I’m so excited, my mom is coming for a visit and she’ll be here tonight! It’s not like I never get to see my parents but being that they still live all the way over in Newfoundland, I don’t get to spend time with them as often as I’d like. It’s also nice to be in your late 20’s and have your mom ask you what you want for dinner, she even asked me to pick out some of my favorite recipes! I love my mom, she’s the best. Maybe I’ll even convince her to help me out with some Canadian fare while she’s here, or maybe she’ll indulge me and make some bannock, I mean, who doesn’t love bannock?
I told you bannock would be making another appearance on the blog! Yay bannock! How I love your doughy goodness. There was just no way we could have a sweet version and neglect the savory and besides, I needed something to dip in the soup I’ll be posting about tomorrow. I decided to go a more traditional route this time and fry the bread, it seems to be how most people cook it nowadays, kind of like toutons…the same but different. It’s also kind of nice to be able to make an entire meal without having to turn on the oven, something I’m going to keep in mind when summer makes its way back here and the thought of turning on the oven makes we want to run out the door and swan dive into the nearest river.
Most bannocks are kept pretty plain, which is cool and all but I wanted a little more flava. To keep with the theme of my mystery soup, I mixed some herbs and garlic into my bannock, because herb/garlic/bread + hearty soup = Fall, in my mind, throw in a cozy sweater and I’ll be good until Spring. I’m so happy I rediscovered bannock, not just because you can throw whatever you want into it and have it turn out but because it’s the easiest and fastest thing in the world to make. It’s like making a giant crumbly pancake! It comes together and cooks much quicker than most biscuits or quickbreads, so it’s just the thing to make when you need something for soup dunking but don’t want to wait a long time. I thought the herbs and garlic I added were the perfect amount, but you can adjust the recipe however you see fit. Don’t like thyme? Leave it out. Have a craving for dill? Mix it in. Choose any kind of herb combination you prefer, just think of the dough as a blank slate.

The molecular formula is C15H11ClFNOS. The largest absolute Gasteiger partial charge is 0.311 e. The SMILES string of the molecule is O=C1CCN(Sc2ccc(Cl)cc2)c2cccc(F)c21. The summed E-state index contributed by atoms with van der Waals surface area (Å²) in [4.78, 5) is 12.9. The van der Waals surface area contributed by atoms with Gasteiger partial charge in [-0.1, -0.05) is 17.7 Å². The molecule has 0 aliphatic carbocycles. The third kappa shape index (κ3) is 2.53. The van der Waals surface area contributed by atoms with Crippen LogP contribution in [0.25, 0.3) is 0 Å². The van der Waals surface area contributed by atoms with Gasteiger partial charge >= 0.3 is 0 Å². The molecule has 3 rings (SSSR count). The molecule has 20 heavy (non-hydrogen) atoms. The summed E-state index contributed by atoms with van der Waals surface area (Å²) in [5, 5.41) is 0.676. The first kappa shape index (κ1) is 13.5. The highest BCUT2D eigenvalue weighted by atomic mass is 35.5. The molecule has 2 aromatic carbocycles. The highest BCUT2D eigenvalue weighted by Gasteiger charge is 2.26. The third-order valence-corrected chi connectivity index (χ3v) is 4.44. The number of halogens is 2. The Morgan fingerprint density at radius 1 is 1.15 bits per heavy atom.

Garlic Herbed Bannock
- 3 cups of unbleached all-purpose flour
- 1 1/2 tablespoons baking powder
- 1/2 teaspoon salt
- 1/4 teaspoon black pepper, ground
- 3 tablespoons oil
- 3/4 cup of warm water1/2 cup of warm unsweetened non-dairy milk or water
- 3 cloves garlic, minced
- 2 tablespoons fresh parsley, minced
- 2 tablespoons of fresh or 2 teaspoons dried mixed herbs (thyme, basil, oregano, dill, rosemary, etc.)
- Oil for frying
In a medium bowl, mix all dry ingredients together.
Make a hole in the middle and add oil.
Pour the water and milk on top of the oil.
Blend mixture together, then add garlic and herbs, mix with your hands to bring everything evenly together.
Divide the dough into two balls. Heat well oiled frying pan over medium-low heat.
Flatten each ball into 1/2 inch thickness, punch holes in both with a fork.
Cook in frying pan for 10 minutes, flip with large spatula and cook for another 10 minutes or until golden brown.
Adapted from Parks Canada